Like the previous episode this is another largely-stand-alone tale with a clear A/B plot structure. In the A-plot Sarek is attacked by a rogue Vulcan who believes his people are too cozy with non-Vulcans. He attacks Sarek, who survives but is injured and dying in the middle of a nebula. Somehow he’s able to telepathically project part of his Katra onto Michael, his adopted human daughter/ward. Michael then enters that part of Sarek’s Katra in a Search for Sarek, dealing with an antagonistic other-Katra-half and trying to reason with him to let her find him.
The story succeeds in giving the character of Sarek some depth, but what’s the point? Yes he’s an important legacy character in the whole franchise, but he’s a guest star on Discovery. Michael comes to a realization that she is as disappointed in her father as her father is in her. That’s the message. That’s what we learned this week. Alright.
The B-plot explores the darkside of Lorca. Admiral Cornwell visits the ship and we learn that she and Lorca had prior romantic feelings for each other. We also learn that Lorca is dealing with a kind of PTSD over the way his first command ended (remember he killed his crew to spare them from Klingon torture). Cornwell realizes he’s not fit for command and promises to take Discovery away from him until he can get over what happened with his first crew.
The two plots tie together better than in the previous episode: Sarek’s disappearance throws a wrench in a planned diplomatic meeting between the Federation and the Klingons. Without Sarek, Lorca suggests that Cornwell go instead. She does and is promptly kidnapped. Was that Lorca’s plan? When Discovery learns the Admiral has been taken the usually gung-ho captain decides to go by the book and contact Starfleet command for instructions…which gives Cornwell more time to die or at least become harder to find. Did he set her up to eat it so that he wouldn’t lose his command?
If so holy cow that’s a dark turn for a Star Trek captain.
People on Discovery wear shirts that say “DISCO” on it. That’s a much better shorthand for the show than STD. Let’s make that the official call-sign, mkay?
If Ash really is Voq then I will feel incredibly insulted as a viewer. If that’s the plan they should have revealed it to the audience immediately the way Battlestar Galactica told you Boomer was a cylon at the end of the premiere miniseries. If they drag this out with their obvious clues and then reveal the obvious with a silly “ah ha!” moment, it’s going to be a show-killer.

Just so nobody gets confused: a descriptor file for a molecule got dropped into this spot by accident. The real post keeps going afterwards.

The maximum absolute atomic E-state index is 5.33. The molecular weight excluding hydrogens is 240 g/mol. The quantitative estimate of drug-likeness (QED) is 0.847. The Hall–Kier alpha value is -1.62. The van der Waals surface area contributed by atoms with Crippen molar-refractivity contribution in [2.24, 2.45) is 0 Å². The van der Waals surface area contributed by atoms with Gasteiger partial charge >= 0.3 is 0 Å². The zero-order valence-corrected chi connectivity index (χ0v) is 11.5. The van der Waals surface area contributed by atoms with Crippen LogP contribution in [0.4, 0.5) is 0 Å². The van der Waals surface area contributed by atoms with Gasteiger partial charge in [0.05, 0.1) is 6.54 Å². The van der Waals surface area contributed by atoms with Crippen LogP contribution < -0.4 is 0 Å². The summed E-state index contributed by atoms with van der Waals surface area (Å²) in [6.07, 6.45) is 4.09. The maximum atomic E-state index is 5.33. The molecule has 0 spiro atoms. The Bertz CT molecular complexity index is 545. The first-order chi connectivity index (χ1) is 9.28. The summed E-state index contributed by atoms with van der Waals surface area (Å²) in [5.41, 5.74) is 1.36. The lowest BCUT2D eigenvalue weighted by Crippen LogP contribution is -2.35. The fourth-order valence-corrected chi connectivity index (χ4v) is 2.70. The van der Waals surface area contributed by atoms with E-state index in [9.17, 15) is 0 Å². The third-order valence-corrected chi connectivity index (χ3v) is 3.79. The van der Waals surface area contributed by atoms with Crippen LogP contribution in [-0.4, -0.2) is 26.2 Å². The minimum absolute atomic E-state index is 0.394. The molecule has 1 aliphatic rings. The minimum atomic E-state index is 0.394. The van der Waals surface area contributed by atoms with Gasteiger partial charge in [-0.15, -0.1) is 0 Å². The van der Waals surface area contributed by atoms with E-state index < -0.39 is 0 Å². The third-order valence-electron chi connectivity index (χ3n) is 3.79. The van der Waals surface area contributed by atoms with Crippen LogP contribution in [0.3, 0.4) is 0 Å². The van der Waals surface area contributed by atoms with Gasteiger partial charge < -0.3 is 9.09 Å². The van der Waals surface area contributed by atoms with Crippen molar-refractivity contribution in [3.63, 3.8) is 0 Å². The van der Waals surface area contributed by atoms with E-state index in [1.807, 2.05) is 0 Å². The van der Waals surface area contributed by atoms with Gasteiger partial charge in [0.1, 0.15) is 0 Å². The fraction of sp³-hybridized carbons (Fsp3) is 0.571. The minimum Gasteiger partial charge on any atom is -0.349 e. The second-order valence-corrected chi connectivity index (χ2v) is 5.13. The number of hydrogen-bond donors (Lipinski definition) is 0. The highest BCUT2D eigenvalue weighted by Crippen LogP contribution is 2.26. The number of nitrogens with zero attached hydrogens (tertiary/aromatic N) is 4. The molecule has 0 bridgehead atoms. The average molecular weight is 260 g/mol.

The episode ends much like the previous, with a character looking at his reflection only for a different version of him looking back. In this case I’m sure there’s more to the story waiting to be unveiled, but I don’t know if that’s always the case with Discovery.
This week’s commercial complaint is that there isn’t one: All Access crashed for half of America on Sunday and after half an hour trying to get it to work, I shamelessly searched out a pirated stream. It was HD. It was commercial free. It loaded fast. It’s what CBS deserves for being greedy and cheap. If they want to prop up their network like a mob-built Las Vegas casino, then I’m going to find “alternative” methods of watching the show.
The dialogue in this series, across the board, continues to be a problem. The actual sentences being spoken are too long and unnatural, spoken in fast-paced, single-breath takes. It doesn’t feel real; it feels like characters dispensing plot-information…long-worded plot information.
Lorca is the most compelling character on the show. The writers clearly felt they could make him like this (dark and unethical, driven and myopic) because the actual star of the show (Michael) is more traditional (despite her mutiny). But if Lorca was the star, front and center in the storylines, the show would be a lot better. If they had done something like Breaking Bad, where the star is conflicted, dark, unethical, highly driven and occasionally amoral, yet still compelling and fascinating (Lorca is all of those things to me), it’d make for some strong drama. Instead he’s a side-character while Michael continues to be uninteresting, despite being played by a good actress. She reads her too-long lines of exposition-heavy dialogue with the flat, wooden delivery of someone pretending to be a Vulcan.
It’s frustrating, like the rest of the show.
7/10 – The Lorca storyline is compelling enough to keep me watching, and hopefully they stick the landing with Voq and Ash. Michael continues to do very little for me despite the bulk of screen-time she’s given each week.
Next week’s preview looks like Disco’s take on a Brannon Braga “high concept” episode. I am excited to see how they do.